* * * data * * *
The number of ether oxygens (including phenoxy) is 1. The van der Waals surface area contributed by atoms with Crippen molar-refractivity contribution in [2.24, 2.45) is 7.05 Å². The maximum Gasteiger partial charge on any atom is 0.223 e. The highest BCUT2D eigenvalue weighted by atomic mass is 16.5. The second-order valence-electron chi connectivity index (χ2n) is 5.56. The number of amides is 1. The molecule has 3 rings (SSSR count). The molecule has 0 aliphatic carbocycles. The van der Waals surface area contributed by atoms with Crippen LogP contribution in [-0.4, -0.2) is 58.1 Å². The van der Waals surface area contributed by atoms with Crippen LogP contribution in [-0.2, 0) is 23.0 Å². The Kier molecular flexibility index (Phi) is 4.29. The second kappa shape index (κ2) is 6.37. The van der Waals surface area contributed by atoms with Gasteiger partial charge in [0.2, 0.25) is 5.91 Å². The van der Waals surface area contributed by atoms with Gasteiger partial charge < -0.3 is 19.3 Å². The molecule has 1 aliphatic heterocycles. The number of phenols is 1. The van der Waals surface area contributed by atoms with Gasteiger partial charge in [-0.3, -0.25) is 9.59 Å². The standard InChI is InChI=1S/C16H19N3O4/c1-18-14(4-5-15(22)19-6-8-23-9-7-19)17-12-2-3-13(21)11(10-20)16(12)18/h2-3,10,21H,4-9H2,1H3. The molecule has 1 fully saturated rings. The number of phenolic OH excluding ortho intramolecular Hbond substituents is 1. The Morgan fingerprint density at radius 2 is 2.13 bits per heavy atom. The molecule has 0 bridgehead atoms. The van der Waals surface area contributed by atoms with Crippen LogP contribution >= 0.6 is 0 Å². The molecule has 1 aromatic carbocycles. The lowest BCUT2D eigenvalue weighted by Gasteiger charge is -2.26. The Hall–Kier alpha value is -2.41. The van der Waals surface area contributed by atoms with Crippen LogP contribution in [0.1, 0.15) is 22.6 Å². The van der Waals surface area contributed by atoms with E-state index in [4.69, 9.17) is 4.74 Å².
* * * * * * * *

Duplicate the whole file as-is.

The number of ether oxygens (including phenoxy) is 1. The van der Waals surface area contributed by atoms with Crippen molar-refractivity contribution in [2.24, 2.45) is 7.05 Å². The maximum Gasteiger partial charge on any atom is 0.223 e. The highest BCUT2D eigenvalue weighted by atomic mass is 16.5. The second-order valence-electron chi connectivity index (χ2n) is 5.56. The number of amides is 1. The molecule has 3 rings (SSSR count). The molecule has 0 aliphatic carbocycles. The van der Waals surface area contributed by atoms with Crippen LogP contribution in [-0.4, -0.2) is 58.1 Å². The van der Waals surface area contributed by atoms with Crippen LogP contribution in [-0.2, 0) is 23.0 Å². The Kier molecular flexibility index (Phi) is 4.29. The second kappa shape index (κ2) is 6.37. The van der Waals surface area contributed by atoms with Gasteiger partial charge in [0.2, 0.25) is 5.91 Å². The van der Waals surface area contributed by atoms with Gasteiger partial charge < -0.3 is 19.3 Å². The molecule has 1 aliphatic heterocycles. The number of phenols is 1. The van der Waals surface area contributed by atoms with Gasteiger partial charge in [-0.3, -0.25) is 9.59 Å². The standard InChI is InChI=1S/C16H19N3O4/c1-18-14(4-5-15(22)19-6-8-23-9-7-19)17-12-2-3-13(21)11(10-20)16(12)18/h2-3,10,21H,4-9H2,1H3. The molecule has 1 fully saturated rings. The number of phenolic OH excluding ortho intramolecular Hbond substituents is 1. The Morgan fingerprint density at radius 2 is 2.13 bits per heavy atom. The molecule has 0 bridgehead atoms. The van der Waals surface area contributed by atoms with Crippen LogP contribution >= 0.6 is 0 Å². The molecule has 1 aromatic carbocycles. The lowest BCUT2D eigenvalue weighted by Gasteiger charge is -2.26. The Hall–Kier alpha value is -2.41. The van der Waals surface area contributed by atoms with Crippen LogP contribution in [0.1, 0.15) is 22.6 Å². The van der Waals surface area contributed by atoms with E-state index in [4.69, 9.17) is 4.74 Å².